Under the leadership of Senators Chuck Grassley, Lindsey Graham, James Lankford, and Mitch McConnell, Senate Republicans have been confirming judges at record pace. Democrats have not tried to substantively oppose most nominees (maybe because they are so well qualified) but have attempted to use obscure Senate procedures to do so. An example was the “cloture rule:”
This involves Rule 22, which provides a time consuming process to end debate, a necessary step before the Senate can vote on confirmation. Under Rule 22, even when the Senate votes to end debate, there can be up to 30 more hours of consideration. In the past, the minority party cooperated to informally schedule a final confirmation vote. Today, Democrats will not cooperate on anything, forcing the Senate to use this drawn out process for nearly every nomination, including those with no actual opposition.
The Senate has taken six times as many of these unnecessary cloture votes as during the same period under the previous nine presidents combined. You read that right. Even though the Senate votes to end debate every time, Democrats insist that the clock keep running for those 30 hours of debate after cloture. Even worse, they almost never spend time on the Senate floor actually debating these nominations.
As Tom Jipping further details, under the leadership of Senators McConnell and Lankford they eliminated that procedure:
Something has to give, and here is what Republicans have done. Senator James Lankford introduced Resolution 50 in February to reduce the available debate time after cloture to two hours for nominees to the United States District Court, the United States Court of Federal Claims, and most executive branch positions. The limit would remain at 30 hours for the rest. That is a rather modest response to this part of the systematic obstruction strategy of the Democrats. In fact, it is almost identical to a rule the Senate adopted during the 113th Congress by a vote of 78 to 16.
Last week, Democrats filibustered Resolution 50 to prevent the Senate from even considering it. They agreed to this reform in 2013, when a Democrat was in the White House, but oppose it now with a Republican president. As the Senate invoked cloture on the next executive and the next judicial nominee on the calendar, Majority Leader Mitch McConnell made a point of order that debate would be limited to two hours, and the Senate voted to ratify that position and establish the precedent.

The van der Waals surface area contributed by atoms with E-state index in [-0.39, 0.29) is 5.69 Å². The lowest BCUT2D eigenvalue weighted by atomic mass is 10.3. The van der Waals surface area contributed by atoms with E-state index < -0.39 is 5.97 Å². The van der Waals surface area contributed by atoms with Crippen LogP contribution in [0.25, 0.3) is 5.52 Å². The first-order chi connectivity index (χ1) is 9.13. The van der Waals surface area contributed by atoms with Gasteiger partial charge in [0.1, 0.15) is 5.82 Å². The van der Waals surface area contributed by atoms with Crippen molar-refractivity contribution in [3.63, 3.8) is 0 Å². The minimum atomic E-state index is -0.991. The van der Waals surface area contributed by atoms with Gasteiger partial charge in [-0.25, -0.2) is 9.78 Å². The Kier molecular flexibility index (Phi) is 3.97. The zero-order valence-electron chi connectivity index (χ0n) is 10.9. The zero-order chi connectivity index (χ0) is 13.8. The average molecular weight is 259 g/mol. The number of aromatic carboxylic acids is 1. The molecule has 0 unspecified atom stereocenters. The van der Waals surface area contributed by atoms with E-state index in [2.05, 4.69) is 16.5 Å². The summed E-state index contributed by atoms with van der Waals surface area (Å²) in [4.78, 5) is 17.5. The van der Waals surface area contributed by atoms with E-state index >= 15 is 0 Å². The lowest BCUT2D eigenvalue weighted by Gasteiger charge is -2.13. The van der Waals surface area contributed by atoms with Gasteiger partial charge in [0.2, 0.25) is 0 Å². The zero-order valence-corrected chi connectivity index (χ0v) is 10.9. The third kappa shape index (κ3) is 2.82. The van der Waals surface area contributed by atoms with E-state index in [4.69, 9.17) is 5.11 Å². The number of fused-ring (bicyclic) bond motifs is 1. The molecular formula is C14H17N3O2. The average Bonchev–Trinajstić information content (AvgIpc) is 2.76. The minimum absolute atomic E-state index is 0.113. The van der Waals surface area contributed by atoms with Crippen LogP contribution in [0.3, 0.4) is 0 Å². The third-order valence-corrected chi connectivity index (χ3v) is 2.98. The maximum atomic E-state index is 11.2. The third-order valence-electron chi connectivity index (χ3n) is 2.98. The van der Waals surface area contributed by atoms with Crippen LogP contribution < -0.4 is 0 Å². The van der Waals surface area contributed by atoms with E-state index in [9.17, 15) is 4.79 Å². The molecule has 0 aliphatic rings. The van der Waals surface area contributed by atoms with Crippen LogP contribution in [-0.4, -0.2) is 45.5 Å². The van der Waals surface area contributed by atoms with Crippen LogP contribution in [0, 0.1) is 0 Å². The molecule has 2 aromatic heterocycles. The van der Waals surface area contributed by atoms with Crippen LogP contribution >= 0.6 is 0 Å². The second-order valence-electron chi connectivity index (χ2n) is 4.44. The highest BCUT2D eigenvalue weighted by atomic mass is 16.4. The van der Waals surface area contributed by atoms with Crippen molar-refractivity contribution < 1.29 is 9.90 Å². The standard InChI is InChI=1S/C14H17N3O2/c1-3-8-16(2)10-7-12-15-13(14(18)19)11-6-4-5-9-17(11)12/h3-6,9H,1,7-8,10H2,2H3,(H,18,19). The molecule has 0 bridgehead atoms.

Thank you to Senate Republicans. But the Senate Democrats are not done obstructing. Last week the Democrats had a fit over another potential obstruction tool, the “blue slip.” The blue slip for most Senate Judiciary Chairs of both parties has meant a chance for a home state Senator of the nominee to meaningfully be consulted before a nominee is announced. Of course, Democrats now want to use that to obstruct, delay, or reject qualified nominees to say that a nomination cannot go forward unless such slips are returned. This is a just another petty political or dilatory tactic that only a few Judiciary Chairs have allowed to be used to block nominees and thankfully Judiciary Chairman Graham is having none of it.
But don’t take our word on "blue slips" being weaponized; listen to Senator Dianne Feinstein, the ranking Democrat member of the Senate Judiciary Committee, on the Senate floor:
For those who do not know what the blue slip is, it is a process by which a Member can essentially blackball a judge from his or her State when that Member has some reason to do so. Why would I object so much? I object so much because there is a history of this kind of thing.
Historically, many private clubs and organizations have enabled their board of directors to deliver what is called a blackball to keep out someone they don't want in their club or organization. We all know it has happened. For some of us, it has even happened to us.
The usual practice was, and still is in instances, to prevent someone of a different race or religion from gaining access to that organization or club.
This is essentially what the blue slip process is all about. The U.S. Senate is not a private institution. We are a public democracy. I have come to believe the blue slip should hold no place in this body. . . .
As a member of the Judiciary Committee, I believe our duty is either to confirm or reject a nominee based on an informed judgment that he or she is either fit or not fit to serve; to listen to concerns and responses, to examine the evidence presented at a hearing, and to have a rationale for determining whether or not an individual nominee should serve as a district court judge or circuit court judge or even a U.S. Supreme Court Justice. That duty, in my view, leaves no room for a secret block on nominees by any Member which prevents their hearing and confirmation.
Of course she said this on June 29, 2001, but we could not agree with her more. Thank you, Senate Republicans, for your efforts to confirm President Trump’s qualified judicial nominees and for fighting back against obstructionist Democrats.